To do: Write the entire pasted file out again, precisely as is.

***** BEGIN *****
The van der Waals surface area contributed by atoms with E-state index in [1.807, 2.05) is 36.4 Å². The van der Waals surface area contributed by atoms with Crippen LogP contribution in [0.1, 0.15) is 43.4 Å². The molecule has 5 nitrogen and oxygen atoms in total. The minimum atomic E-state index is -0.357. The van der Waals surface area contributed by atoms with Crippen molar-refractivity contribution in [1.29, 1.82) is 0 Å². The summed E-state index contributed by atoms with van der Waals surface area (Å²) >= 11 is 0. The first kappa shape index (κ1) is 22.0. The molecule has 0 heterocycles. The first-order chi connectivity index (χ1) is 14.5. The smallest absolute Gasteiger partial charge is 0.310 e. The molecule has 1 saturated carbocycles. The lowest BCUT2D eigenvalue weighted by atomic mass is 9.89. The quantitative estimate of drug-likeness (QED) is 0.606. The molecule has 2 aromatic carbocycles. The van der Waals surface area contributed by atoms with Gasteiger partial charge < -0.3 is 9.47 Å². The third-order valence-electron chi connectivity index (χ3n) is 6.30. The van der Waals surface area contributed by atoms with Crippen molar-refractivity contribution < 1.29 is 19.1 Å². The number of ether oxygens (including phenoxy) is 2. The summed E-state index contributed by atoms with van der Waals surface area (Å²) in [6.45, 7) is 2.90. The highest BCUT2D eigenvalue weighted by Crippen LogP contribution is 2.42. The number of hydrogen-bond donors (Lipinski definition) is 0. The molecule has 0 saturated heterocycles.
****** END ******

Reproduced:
The van der Waals surface area contributed by atoms with E-state index in [1.807, 2.05) is 36.4 Å². The van der Waals surface area contributed by atoms with Crippen LogP contribution in [0.1, 0.15) is 43.4 Å². The molecule has 5 nitrogen and oxygen atoms in total. The minimum atomic E-state index is -0.357. The van der Waals surface area contributed by atoms with Crippen molar-refractivity contribution in [1.29, 1.82) is 0 Å². The summed E-state index contributed by atoms with van der Waals surface area (Å²) >= 11 is 0. The first kappa shape index (κ1) is 22.0. The molecule has 0 heterocycles. The first-order chi connectivity index (χ1) is 14.5. The smallest absolute Gasteiger partial charge is 0.310 e. The molecule has 1 saturated carbocycles. The lowest BCUT2D eigenvalue weighted by atomic mass is 9.89. The quantitative estimate of drug-likeness (QED) is 0.606. The molecule has 2 aromatic carbocycles. The van der Waals surface area contributed by atoms with Gasteiger partial charge < -0.3 is 9.47 Å². The third-order valence-electron chi connectivity index (χ3n) is 6.30. The van der Waals surface area contributed by atoms with Crippen molar-refractivity contribution < 1.29 is 19.1 Å². The number of ether oxygens (including phenoxy) is 2. The summed E-state index contributed by atoms with van der Waals surface area (Å²) in [6.45, 7) is 2.90. The highest BCUT2D eigenvalue weighted by Crippen LogP contribution is 2.42. The number of hydrogen-bond donors (Lipinski definition) is 0. The molecule has 0 saturated heterocycles.